The Scottish Information Commissioner regulates the Freedom for Information (Scotland) Act 2002. However, the UK Information Commissioner’s Office (ICO) has regulatory power under the Freedom of Information Act 2000 in respect of UK public authorities based in Scotland.
The Climate Change (Scotland) Act 2009, sets out targets to reduce Scotland’s greenhouse gas emissions by at least 42% by 2020 and 80% by 2050, compared to a 1990-1995 baseline.
To ensure the delivery of these targets, the Act also requires that the Scottish Ministers set annual targets for Scottish emissions from 2010 to 2050, and publish a report on proposals and policies setting out how Scotland can deliver annual targets for reductions in emissions once emissions targets are fixed.
In particular, part 4 of the Act places duties on public bodies relating to climate change. The duties in the Act (section 44) require that a public body must, in exercising its functions, act:
The EC WEEE directive regulates the treatment of electrical and electronic equipment as waste – it was made law in the UK in 2007.￼￼￼ WEEE obligations do not cover all aspects of waste and asset disposal (e.g. data removal and destruction, and the transportation of waste for disposal). These additional costs can sometimes be offset by the residual value of old equipment, but this needs to be negotiated with the supplier conducting the waste removal.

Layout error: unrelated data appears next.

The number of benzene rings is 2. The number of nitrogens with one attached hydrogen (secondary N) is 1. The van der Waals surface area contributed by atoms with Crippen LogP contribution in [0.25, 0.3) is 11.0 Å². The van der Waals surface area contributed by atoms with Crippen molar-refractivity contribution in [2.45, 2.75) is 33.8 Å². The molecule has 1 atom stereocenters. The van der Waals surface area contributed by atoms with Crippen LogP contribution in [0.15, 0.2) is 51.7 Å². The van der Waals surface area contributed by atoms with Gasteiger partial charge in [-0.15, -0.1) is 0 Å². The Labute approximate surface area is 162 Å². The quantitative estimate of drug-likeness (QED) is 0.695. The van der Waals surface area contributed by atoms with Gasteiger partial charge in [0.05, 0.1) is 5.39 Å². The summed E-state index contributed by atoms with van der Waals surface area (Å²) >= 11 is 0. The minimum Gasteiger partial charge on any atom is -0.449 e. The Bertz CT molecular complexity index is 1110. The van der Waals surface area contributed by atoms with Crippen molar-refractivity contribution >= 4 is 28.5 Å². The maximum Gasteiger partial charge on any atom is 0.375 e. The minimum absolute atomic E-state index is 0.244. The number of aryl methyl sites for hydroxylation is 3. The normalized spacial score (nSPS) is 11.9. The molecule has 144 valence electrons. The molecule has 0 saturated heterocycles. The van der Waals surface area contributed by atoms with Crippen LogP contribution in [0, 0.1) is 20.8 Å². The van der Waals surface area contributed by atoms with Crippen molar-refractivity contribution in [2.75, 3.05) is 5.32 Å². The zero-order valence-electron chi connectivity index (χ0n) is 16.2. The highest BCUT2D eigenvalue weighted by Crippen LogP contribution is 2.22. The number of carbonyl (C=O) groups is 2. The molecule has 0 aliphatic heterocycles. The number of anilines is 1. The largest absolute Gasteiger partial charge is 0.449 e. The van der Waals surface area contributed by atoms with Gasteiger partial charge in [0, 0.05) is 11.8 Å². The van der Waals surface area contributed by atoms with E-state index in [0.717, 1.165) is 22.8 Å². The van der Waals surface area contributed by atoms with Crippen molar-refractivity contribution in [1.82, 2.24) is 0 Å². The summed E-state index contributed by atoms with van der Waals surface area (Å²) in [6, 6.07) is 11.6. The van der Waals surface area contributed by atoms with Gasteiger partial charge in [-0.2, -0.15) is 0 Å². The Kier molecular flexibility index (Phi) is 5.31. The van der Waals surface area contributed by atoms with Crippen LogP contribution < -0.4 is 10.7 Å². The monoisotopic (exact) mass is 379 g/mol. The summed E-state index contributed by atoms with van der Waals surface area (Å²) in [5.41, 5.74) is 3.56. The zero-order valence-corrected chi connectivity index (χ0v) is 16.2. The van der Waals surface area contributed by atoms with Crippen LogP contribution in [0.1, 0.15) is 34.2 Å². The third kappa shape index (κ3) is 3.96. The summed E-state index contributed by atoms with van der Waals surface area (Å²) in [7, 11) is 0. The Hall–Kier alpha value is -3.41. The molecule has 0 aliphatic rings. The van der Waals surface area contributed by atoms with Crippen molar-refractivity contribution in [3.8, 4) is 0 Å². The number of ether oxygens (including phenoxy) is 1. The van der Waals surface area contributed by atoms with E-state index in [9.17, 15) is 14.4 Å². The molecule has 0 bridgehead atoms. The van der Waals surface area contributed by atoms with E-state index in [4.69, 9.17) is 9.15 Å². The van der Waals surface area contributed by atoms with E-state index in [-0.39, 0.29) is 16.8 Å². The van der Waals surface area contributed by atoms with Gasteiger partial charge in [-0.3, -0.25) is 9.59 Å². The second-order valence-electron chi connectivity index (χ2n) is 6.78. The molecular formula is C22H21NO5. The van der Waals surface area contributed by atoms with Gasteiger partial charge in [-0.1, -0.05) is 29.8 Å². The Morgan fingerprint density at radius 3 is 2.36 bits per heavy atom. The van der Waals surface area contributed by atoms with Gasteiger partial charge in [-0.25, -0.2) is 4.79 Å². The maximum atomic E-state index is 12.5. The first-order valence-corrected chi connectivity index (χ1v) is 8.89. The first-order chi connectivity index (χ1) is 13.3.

Also, some WEEE is defined as “special waste” which means it contains hazardous material and must be disposed of with a fully completed consignment note by a registered waste carrier, the Scottish Environment Protection Agency (SEPA) Website contains more information on the identification and disposal of “special waste”.
The WEEE regulations have interdependencies with the Scottish Landfill Tax which comes into force in April 2015, and also with Scotland’s Zero Waste Plan so all three documents should be read together.
The Consumer Contracts (Information, Cancellation and Additional Charges) Regulations 2013 set out the rights of consumers in relation to contracts for goods and services, including distance contracts. The Regulations apply to services provided by ‘any government department or local or public authority’, but there are exceptions for social services, healthcare services and certain transport services.
The Regulations require traders (including providers of public services) to provide in a clear and comprehensible manner certain information relating to, among other things:
The Regulations further provide for a right of withdrawal from the contract, with certain exceptions.